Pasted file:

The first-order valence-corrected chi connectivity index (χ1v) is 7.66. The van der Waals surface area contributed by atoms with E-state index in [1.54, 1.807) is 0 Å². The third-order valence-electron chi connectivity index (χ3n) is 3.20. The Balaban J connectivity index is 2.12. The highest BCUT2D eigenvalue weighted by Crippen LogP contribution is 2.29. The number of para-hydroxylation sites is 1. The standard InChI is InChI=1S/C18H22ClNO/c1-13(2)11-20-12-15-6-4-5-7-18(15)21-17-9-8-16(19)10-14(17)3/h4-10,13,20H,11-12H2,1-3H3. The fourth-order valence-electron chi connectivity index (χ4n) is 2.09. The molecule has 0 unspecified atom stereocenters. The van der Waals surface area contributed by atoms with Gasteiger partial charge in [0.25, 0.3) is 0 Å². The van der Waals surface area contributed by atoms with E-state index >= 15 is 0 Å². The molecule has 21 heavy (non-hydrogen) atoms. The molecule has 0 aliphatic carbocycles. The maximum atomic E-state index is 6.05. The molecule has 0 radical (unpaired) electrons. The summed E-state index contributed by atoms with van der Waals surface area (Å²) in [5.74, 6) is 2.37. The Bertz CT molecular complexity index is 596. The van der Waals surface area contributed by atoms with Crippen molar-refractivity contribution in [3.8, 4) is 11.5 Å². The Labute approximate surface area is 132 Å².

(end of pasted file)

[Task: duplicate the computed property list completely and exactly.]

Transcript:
The first-order valence-corrected chi connectivity index (χ1v) is 7.66. The van der Waals surface area contributed by atoms with E-state index in [1.54, 1.807) is 0 Å². The third-order valence-electron chi connectivity index (χ3n) is 3.20. The Balaban J connectivity index is 2.12. The highest BCUT2D eigenvalue weighted by Crippen LogP contribution is 2.29. The number of para-hydroxylation sites is 1. The standard InChI is InChI=1S/C18H22ClNO/c1-13(2)11-20-12-15-6-4-5-7-18(15)21-17-9-8-16(19)10-14(17)3/h4-10,13,20H,11-12H2,1-3H3. The fourth-order valence-electron chi connectivity index (χ4n) is 2.09. The molecule has 0 unspecified atom stereocenters. The van der Waals surface area contributed by atoms with Gasteiger partial charge in [0.25, 0.3) is 0 Å². The van der Waals surface area contributed by atoms with E-state index >= 15 is 0 Å². The molecule has 21 heavy (non-hydrogen) atoms. The molecule has 0 aliphatic carbocycles. The maximum atomic E-state index is 6.05. The molecule has 0 radical (unpaired) electrons. The summed E-state index contributed by atoms with van der Waals surface area (Å²) in [5.74, 6) is 2.37. The Bertz CT molecular complexity index is 596. The van der Waals surface area contributed by atoms with Crippen molar-refractivity contribution in [3.8, 4) is 11.5 Å². The Labute approximate surface area is 132 Å².